Tuesday, February 28, 2017

OMG: Oceans Melting Greenland

Fig. 1  Greenland WOD Zones (red square)
In a recent post mentioned that I was looking at a new source of data on a NASA site (Databases Galore - 17).

Fig. 2 All Greenland Zones (mean avg)
The OMG project is very new with only a couple of years of data (OMG: Oceans Melting Greenland).

Fig. 3 Zone 7602
The datasets have several formats, but only one dataset has consistent latitude, longitude values attached to the depth, temperature, salinity, etc. data values.

Fig. 4 Zone 7603
Without the latitude, longitude attachment to data I can't isolate it to a particular zone (Fig. 1).

Fig. 5 Zone 7605
The data that has consistent latitude, longitude attachment to that data so far comes only from the year 2016.

Fig. 6 Zone 7701
Thus, I was left with having to blend the OMG data with the WOD data in order to have enough data to make presentable graphs.

Of today's graphs, Fig. 7 has the least number of measurements.

That zone is a harsh environment, so only a few research missions have gone there over the years.

The OMG mission is focusing on areas where ice streams flow into the ocean in locations where deeper, warmer water is making contact with the termini of glaciers near their grounding lines.

I am working on a "day of year" software module for the OMG data, like the one I made for the polar sea ice areas (Polar Sea Ice Trend At Both Poles - 3).

Perhaps that will allow a look at the OMG data even though so far it is not robust in quantity.

It is very robust in quality though, exceeding even the quality of WOD datasets so far.

This data is important because, as with Antarctica, the textbooks were not realistic in several areas.

Mr. Moody at the Washington Post gives us a heads up as to the importance of the OMG project: "The subject is actually extremely serious. OMG amounts to a comprehensive attempt, using ships, planes, and other research tools, to understand what’s happening as warm seas creep into large numbers of fjords that serve as avenues into the vast ice sheet — many of which contain large and partly submerged glaciers that are already melting and contributing to sea-level rise."

"Greenland is, in fact, the largest global contributor to rising seas — adding about a millimeter per year to the global ocean, NASA says — and it has 7.36 potential meters (over 24 feet) to give. The question is how fast it could lose that ice, and over five years, OMG plans to pull in enough data to give the best answer yet" (NASA launched an unprecedented study of Greenland’s melting. Now, the data are coming in).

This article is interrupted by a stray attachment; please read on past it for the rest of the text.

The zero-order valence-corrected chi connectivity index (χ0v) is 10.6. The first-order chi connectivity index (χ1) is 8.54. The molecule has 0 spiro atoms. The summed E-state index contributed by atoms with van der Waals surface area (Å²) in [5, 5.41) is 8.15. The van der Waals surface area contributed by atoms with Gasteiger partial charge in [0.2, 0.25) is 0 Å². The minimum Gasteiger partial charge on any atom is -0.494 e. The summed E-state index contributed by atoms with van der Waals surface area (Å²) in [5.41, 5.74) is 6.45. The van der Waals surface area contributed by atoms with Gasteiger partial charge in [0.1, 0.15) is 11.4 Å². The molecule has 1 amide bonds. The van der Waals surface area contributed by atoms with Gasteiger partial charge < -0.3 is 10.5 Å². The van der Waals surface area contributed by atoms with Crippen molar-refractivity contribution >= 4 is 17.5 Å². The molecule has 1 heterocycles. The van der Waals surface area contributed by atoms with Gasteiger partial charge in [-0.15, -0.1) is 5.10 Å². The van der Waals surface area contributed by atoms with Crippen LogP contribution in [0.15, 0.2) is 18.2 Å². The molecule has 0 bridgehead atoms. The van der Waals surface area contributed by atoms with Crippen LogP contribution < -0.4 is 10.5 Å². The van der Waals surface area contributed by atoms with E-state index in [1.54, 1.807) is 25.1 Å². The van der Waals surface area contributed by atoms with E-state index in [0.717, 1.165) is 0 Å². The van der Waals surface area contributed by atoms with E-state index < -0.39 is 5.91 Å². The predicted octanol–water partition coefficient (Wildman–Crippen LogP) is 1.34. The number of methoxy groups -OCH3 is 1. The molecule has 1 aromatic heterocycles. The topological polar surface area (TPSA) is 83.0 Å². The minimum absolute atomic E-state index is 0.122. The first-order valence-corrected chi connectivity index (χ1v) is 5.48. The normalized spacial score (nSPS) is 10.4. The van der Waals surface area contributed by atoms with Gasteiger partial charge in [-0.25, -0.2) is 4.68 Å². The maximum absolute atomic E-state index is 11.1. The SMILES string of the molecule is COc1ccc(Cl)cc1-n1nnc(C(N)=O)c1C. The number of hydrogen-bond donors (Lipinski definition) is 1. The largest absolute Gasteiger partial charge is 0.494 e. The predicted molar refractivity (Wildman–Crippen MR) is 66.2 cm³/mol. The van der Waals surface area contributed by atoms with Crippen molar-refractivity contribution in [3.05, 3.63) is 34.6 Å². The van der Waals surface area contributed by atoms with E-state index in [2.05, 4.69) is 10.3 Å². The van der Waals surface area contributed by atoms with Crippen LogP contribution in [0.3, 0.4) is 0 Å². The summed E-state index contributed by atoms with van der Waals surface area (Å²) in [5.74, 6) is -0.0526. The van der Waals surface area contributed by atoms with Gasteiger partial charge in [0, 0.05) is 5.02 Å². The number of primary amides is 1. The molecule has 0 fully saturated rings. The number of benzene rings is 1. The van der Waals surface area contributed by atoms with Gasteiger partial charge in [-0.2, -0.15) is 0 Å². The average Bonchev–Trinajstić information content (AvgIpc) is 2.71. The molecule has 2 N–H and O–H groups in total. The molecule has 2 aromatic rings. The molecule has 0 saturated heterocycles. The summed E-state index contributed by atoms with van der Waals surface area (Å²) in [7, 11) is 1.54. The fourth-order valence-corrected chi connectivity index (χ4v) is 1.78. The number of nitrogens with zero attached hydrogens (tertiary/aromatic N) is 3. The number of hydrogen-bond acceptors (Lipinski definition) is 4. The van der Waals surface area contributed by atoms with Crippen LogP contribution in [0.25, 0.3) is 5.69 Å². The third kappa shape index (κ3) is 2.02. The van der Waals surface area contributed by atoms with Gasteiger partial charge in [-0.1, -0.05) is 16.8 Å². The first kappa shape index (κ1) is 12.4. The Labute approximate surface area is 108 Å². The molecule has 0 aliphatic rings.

Fig. 7 Zone 7801
I used all of the OMG and WOD data I have to do a zonal mean average for all of the Greenland zones outlined in Fig. 1.

That data is graphed and shown in Fig. 2.

The other graphs (Fig. 3 - Fig. 7) are of zones that have enough data to graph.

Gotta put my lab coat back on and get out on the watchtower to keep you informed of what I see approaching.

Happy trails to you, until we meet again.

Happy Trails by Quick Silver MESSENGER SERVICE:


  1. "It's a curious fact that should you find yourself at the bottom of the ocean almost anywhere on the planet, the water temperature will be uniformly near zero degrees.

    That hasn't always been the case. Tropical seabeds 65 million years ago were about 15 degrees when temperatures were higher, says Ian Simmonds, a professor at Melbourne University's School of Earth Sciences."

    Interesting article on what's happening in the Antarctic


    1. Mark,

      "It's a curious fact ... "

      It is curious that they would think temperatures are "near zero" degrees without specifying "F" or "C" ... or depth ("at the bottom" - bottom depth varies greatly).

      I suppose that Australians think that Fahrenheit is alt-facts.

      The WOD data I have presents shows otherwise, and even specifies "F" or "C" ... ;)

      There was a curious quote in that article: "Sea ice is a canary in the coal mine ..."

      I had used that assertion in a recent (Polar Sea Ice Trend At Both Poles - 3, 2/21/2017) post about a half-month prior to the article dated "March 4 2017" in your link.

      It is an apt assertion.

      Anyway, I am doing beta testing on the "new Day of Year" modules (after building the SQL tables).

      Today's post is an update on the progress, with some beta graphs, etc. to ponder.